You can read how each musician ended up being on this album through a circumstance or a recommendation. Coming full circle, I ended up using Jen Majura for "Invisible Signs." She used me to play drums on Stevie Wonder’s, "Sir Duke” during one of her “one minute jams.”  This music was a part of my background. 

In addition to my brother constantly giving me various albums will amazing drummers on them to learn, my sister pointed me to Motown albums.  This is why I look so comfortable playing Sir Duke, as well as when I performed with Cory Wong in 2023.

Sometime after this experience with Jen, I thought that this ‘swing’ plus her affinity for the metal genre as a guitarist might relate well to what I was trying to do more than a decade prior. I simply wrote her asking if she’d like to hear my music to consider singing to and she said that she was, so I hired her.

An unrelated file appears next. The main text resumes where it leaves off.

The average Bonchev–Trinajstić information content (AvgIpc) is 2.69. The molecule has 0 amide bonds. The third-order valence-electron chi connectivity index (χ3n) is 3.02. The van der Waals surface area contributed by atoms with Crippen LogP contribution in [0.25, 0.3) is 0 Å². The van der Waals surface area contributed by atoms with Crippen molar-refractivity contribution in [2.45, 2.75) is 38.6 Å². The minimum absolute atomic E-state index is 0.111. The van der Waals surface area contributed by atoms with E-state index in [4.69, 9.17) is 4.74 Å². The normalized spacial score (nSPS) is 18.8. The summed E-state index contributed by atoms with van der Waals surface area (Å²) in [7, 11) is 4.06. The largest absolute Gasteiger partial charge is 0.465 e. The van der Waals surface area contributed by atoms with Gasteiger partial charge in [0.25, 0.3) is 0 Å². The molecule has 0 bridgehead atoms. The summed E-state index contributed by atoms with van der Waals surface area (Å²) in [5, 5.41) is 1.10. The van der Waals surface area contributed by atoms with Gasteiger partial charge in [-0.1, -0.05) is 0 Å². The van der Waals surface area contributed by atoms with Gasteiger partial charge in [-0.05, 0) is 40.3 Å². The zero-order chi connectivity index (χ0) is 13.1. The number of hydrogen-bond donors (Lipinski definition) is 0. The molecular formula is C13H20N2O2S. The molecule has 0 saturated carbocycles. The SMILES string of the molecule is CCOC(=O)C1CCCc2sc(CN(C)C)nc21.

In the end, the sound and feeling from music hits us or it doesn’t.  But sometimes upon a little inspection, we find something special that sparks our interest.  I’d love for my drumming on my unique set up to be better understood as seen as one thing that one person can do to develop their gifts and share them, while appreciating others that do it. Also, it would be great if a listener likes just one or two songs on this album.  Some are more “riff” oriented, while others are more “loop” oriented just like the names on the computer folders they came from.

© 2023 Mike Mangini ®